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Georgia Home Appraisers, Inc. (Appraiser in Atlanta) has answers to "Frequently Asked Questions"

Georgia Home Appraisers, Inc. (Appraiser in Atlanta) is always eager to address any concerns you might have about appraisals or real estate in Cherokee County. Contact us today to learn how we can help you with your valuation problems.

What is an appraisal?
Describe what an appraiser does
What are the reasons I would need a real estate appraisal?
How is an appraisal different than a home inspection?
What is the difference between an appraisal and a comparative market analysis (CMA)?
What's in an appraisal report?
Once the report is done, what assurance is there that the final number is legitimate?
What does it mean for an appraiser to be licensed?
Who are an appraiser's customers?
Where does an appraiser get the data used to estimate values in Cherokee County or other areas?
What can a full appraisal do for me?
What exactly is PMI and how can I get rid of it?
Should I do anything in advance of the appraisal inspection
How does an appraiser define "Market Value"?
Once complete, who actually owns the appraisal report?
I want to get more for my house. Where should I spend money renovating?



What is an appraisal?   (See list of FAQ's)

An appraiser provides an evaluation that leads to an opinion of value. There are three "common approaches to value" which assists the real estate appraiser come to this opinion or estimate. The Cost Approach is one of the approaches that real estate appraisers use to find the value of a home; it involves figuring what the improvements would cost without physical degradation, adding the land value. The Sales Comparison Approach involves finding comparable houses in the vicinity and discovering the value based on making a comparison of those homes to the home being appraised. Being the most popular approach, the Sales Comparison Approach tends to be the most accurate and best indicator of market value for a residence. The third approach is the Income Approach, which is the most important method in appraising income producing properties - it deals with estimating what an investor would pay based on the income produced by the property.

Describe what an appraiser does   (See list of FAQ's)

An appraiser offers a professional, unbiased determination of market value, often in the context of a real estate sale. Appraisers document their professional analysis in appraisal reports.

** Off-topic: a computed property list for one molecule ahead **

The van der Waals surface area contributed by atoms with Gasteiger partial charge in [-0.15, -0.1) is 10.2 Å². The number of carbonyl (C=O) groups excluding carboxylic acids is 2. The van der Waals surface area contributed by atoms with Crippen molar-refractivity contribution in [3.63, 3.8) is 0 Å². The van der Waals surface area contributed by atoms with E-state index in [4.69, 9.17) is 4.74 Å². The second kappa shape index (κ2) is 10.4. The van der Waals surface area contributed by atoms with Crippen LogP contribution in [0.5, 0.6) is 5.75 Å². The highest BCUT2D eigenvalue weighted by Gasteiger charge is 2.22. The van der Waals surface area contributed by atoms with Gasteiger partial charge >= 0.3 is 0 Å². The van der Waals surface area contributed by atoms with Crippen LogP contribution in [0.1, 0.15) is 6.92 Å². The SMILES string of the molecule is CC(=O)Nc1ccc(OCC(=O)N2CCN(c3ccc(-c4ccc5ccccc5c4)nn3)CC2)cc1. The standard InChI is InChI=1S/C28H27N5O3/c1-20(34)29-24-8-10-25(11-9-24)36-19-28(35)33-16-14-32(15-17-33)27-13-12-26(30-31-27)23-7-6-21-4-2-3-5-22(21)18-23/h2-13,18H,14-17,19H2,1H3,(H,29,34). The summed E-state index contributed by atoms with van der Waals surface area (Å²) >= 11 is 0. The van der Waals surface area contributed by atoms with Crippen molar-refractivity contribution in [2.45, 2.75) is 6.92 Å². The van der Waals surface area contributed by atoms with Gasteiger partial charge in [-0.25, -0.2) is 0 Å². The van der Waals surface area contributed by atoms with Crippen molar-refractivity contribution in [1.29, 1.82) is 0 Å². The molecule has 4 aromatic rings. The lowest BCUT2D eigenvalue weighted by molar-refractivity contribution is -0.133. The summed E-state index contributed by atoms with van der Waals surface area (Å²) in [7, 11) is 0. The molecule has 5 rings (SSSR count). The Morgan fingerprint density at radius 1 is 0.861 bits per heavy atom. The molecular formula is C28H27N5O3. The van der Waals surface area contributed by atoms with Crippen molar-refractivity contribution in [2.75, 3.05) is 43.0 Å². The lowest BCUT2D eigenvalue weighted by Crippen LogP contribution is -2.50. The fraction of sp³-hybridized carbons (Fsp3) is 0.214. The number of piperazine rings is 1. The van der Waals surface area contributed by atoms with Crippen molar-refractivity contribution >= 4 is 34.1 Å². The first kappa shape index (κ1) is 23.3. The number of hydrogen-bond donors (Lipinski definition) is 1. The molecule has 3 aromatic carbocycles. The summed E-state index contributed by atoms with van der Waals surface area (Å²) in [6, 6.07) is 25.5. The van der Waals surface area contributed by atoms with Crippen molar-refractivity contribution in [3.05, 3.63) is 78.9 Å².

What are the reasons I would need a real estate appraisal?   (See list of FAQ's)

There are many reasons to get an appraisal with the most common reason being real estate and mortgage transactions. A few other reasons for getting an report include:
  • If you are applying for a loan.
  • If you would like to lower your property tax obligations.
  • To build a case for a homeowner's equity and remove insurance.
  • To contest high property taxes.
  • If you need to take care of an estate.
  • To provide you an edge when purchasing real estate.
  • To find the most probable price when listing your home.
  • To ensure parties are provided just compensation in eminient domain cases.
  • Government agencies such as the IRS require an appraisal on every home.
  • If you ever find yourself in a lawsuit.
Click here for a more detailed explanation of the process about getting an appraisal.


How is an appraisal different than a home inspection?   (See list of FAQ's)

Home inspectors do not provide an opinion of value and do not use the same forms as appraisers. The point of a home inspection is to investigate the structure of the property from foundation to top. The usual property inspector's report will contain an evaluation of the integrity of the house's heating systems, central air conditioning system (temperature permitting), interior plumbing and electrical systems, the roof, attic, and accessible insulation, walls, ceilings, floors, windows and doors, the foundation, basement, and visible structure.

What is the difference between an appraisal and a comparative market analysis (CMA)?   (See list of FAQ's)

Simply put, it's like comparing sugar and saccharin. What the CMA relies upon are vague trends. An appraisal relies on comparable sales that can be validated by public record. Location and construction costs are also precedent in an appraisal. The CMA will provide a non-specific figure. An appraisal delivers a defensible and carefully documented opinion of value.